'Breathing room' ahead on US budget deficit, says CBO Chief

The federal budget deficit will shrink for the next several years, giving US 'some breathing room,' says CBO Director Douglas Elmendorf. A chief obstacle to deficit reduction? The public actually likes the benefits it gets, he says.

Michael Bonfigli/ The Christian Science Monitor
Congressional Budget Office Director Douglas Elmendorf speaks at the Liaison Capitol Hill Hotel on Sept. 18, 2013, in Washington, D.C.

Budget expert Douglas Elmendorf directs the Congressional Budget Office and provided a nonpartisan analysis of the federal budget for the Sept. 18 Monitor Breakfast. 

The budget deficit today:

"Deficits are falling rapidly and that does give us some breathing room.... It would be a mistake to take that as a sort of 'all clear' signal."

Why timing is key on budget cuts:

"The negative short-term effects of raising taxes or cutting spending ... are particularly acute [now], where the Federal Reserve has pushed interest rates down to zero, because now the [Fed] can't really adjust to offset [congressional action]."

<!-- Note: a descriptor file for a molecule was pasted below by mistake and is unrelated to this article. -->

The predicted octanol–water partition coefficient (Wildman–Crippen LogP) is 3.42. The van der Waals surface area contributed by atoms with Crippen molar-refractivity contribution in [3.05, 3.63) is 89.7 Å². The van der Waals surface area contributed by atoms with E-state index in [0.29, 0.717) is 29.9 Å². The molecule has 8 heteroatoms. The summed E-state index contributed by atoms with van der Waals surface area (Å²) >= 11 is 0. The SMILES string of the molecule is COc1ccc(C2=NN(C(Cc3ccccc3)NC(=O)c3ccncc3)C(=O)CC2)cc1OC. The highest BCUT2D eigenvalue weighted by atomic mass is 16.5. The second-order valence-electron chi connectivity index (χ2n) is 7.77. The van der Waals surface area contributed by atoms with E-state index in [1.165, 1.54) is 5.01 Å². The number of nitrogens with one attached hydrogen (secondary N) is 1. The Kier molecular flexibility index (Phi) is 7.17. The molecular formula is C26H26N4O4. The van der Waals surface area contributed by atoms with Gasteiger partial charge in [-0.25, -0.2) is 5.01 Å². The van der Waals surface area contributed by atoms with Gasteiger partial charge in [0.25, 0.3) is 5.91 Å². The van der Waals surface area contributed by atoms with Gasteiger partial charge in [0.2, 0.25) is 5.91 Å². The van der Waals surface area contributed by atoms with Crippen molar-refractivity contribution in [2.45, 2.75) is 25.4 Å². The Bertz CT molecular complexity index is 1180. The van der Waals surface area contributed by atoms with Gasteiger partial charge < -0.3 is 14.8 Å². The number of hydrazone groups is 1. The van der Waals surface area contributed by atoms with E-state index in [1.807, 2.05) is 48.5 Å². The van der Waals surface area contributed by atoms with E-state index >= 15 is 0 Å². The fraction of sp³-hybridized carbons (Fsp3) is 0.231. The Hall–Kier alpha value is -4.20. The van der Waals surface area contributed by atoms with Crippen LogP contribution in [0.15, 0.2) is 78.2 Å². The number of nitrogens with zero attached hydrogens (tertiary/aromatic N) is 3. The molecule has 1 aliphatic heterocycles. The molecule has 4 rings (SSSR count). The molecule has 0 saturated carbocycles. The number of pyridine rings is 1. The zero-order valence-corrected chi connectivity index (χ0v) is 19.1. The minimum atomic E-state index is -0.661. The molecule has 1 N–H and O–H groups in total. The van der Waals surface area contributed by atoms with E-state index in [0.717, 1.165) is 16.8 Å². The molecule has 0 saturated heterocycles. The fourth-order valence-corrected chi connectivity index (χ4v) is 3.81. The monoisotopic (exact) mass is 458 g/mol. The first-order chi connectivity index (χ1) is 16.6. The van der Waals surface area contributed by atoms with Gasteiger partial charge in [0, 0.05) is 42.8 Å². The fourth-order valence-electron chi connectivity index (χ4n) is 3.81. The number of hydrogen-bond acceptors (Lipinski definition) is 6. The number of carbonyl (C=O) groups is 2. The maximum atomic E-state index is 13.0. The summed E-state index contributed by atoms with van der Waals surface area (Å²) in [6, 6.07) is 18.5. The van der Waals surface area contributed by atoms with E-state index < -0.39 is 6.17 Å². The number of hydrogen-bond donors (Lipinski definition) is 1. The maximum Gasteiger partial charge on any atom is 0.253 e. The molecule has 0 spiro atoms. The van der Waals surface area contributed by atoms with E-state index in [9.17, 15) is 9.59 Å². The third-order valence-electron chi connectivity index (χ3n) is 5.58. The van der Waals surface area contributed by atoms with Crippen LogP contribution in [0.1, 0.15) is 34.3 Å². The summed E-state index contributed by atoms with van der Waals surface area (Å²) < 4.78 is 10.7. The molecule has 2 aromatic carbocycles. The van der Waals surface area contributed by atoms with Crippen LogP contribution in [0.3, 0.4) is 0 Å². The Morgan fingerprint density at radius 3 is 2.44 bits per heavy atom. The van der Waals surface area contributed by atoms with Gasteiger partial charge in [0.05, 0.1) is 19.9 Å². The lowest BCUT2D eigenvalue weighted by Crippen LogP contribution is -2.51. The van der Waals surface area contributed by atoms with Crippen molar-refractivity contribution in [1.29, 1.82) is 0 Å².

Obstacles to deficit reduction:

"I am not sure that members of the public understand the nature of the challenge. There are many people ... who don't like federal spending in the abstract ... but who actually put great value on the benefits they receive."

Whether the nation's budget problems can be solved:

"I am not a pessimist. These problems are solvable. The choices are hard, but we are a country with tremendous resources...."

The effect of a potential budget-related government shutdown:

"The possibility of a shutdown is a factor making the government less efficient."

Why defunding 'Obamacare,' as Republicans have proposed, is difficult:

"Defunding the administration of the act but leaving in place the features of permanent law that expand Medicaid eligibility ... you have essentially a conflict in the instructions to federal administrators."

of stories this month > Get unlimited stories
You've read  of  free articles. Subscribe to continue.

Unlimited digital access $11/month.

Get unlimited Monitor journalism.